The adoption of laser powder bed fusion additive manufacturing (L-PBFAM) is re-scripting the manufacturing paradigm in the aerospace, biomedical, and defense industries. The disruptive ability of this technology stems primarily from the extraordinary design, compositional and microstructural flexibility1. However, the L-PBFAM of Al alloys remains challenging due to poor laser absorptivity, high cracking susceptibility, and rapid oxidation tendency of the feedstock2. Although Al alloys with eutectic or near-eutectic composition (such as Si-rich Al alloys) have shown appreciable printability, their mechanical properties are not in-line with the industry's expectations3. On the other hand, high-strength Al alloys suffer heavily from hot-cracking during the L-PBFAM process4,5. One effective mitigation strategy has been carefully selecting alloy composition to improve cracking resistance while achieving the mechanical properties equivalent to or better than that of high-strength Al alloys6. Integrated computational materials engineering (ICME)-driven alloy-design approach has recently produced several new printable and high-strength Al alloys7. However, to fully harness the commercial potential of these new alloys, minimal use of expensive feedstock material like Sc or inoculated powders (feedstock accounts for roughly 15% of manufacturing cost) and widening the processing window to enhance manufacturing flexibility are necessary8.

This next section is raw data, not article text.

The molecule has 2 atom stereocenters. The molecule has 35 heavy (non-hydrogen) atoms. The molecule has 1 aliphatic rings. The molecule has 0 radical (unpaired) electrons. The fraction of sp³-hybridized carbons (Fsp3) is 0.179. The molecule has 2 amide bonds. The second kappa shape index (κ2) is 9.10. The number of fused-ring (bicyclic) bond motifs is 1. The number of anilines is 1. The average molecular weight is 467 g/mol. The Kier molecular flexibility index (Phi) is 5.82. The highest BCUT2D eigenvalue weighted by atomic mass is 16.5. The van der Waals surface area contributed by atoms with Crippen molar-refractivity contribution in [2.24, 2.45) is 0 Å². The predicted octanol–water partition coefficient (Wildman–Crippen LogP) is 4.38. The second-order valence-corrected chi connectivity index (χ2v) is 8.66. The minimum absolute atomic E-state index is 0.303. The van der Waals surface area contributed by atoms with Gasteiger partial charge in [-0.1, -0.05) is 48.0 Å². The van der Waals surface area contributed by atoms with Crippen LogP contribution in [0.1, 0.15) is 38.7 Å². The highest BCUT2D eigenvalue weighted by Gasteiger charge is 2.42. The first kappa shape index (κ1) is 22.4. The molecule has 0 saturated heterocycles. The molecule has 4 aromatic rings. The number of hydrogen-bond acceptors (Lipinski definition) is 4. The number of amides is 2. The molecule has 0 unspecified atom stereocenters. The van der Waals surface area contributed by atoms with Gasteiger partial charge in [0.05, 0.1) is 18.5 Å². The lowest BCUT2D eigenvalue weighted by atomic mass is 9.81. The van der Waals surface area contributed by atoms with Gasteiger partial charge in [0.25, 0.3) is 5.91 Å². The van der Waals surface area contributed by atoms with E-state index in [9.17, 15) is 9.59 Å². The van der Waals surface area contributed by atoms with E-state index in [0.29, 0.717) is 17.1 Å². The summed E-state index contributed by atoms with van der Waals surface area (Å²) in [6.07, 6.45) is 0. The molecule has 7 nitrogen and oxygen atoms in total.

A novel Al–Ni–Ti–Zr alloy with excellent printability-performance synergy reported by Thapliyal et al.9 meets these criteria and has potential for widespread industrial adoption. Two important microstructural attributes of the material enable this feat. The first attribute is the delayed solidification of Al-Al3Ni eutectic, which minimizes the terminal freezing range and facilitates liquid backfilling at the final stages of solidification (~ 640 °C). This eliminates hot-cracks and enables printing fully dense parts over a wide range of scanning speeds and laser powers. The second factor is a carefully engineered heterogeneous microstructure consisting of multimodal grains, particles, and Al3Ni–Al eutectic segregation. This microstructure activates various strengthening mechanisms, enhances work hardening, and provides high strength-ductility synergy in the material. The breakaway from coarse columnar grains typically associated with L-PBFAM and the presence of equiaxed grains is due to the formation of L12 Al3(Ti,Zr) particles at an early stage of solidification. These particles provide energetically favorable sites for heterogeneous nucleation (HN) and selective undercooling, engineering ultrafine equiaxed microstructure near the pool boundaries. These ultrafine regions interrupt columnar growth and also help in mitigating hot-cracks. Due to multiple thermal cycles and remelting phenomena during L-PBFAM, a complex level of microstructural heterogeneity and hierarchy is obtained in the final component.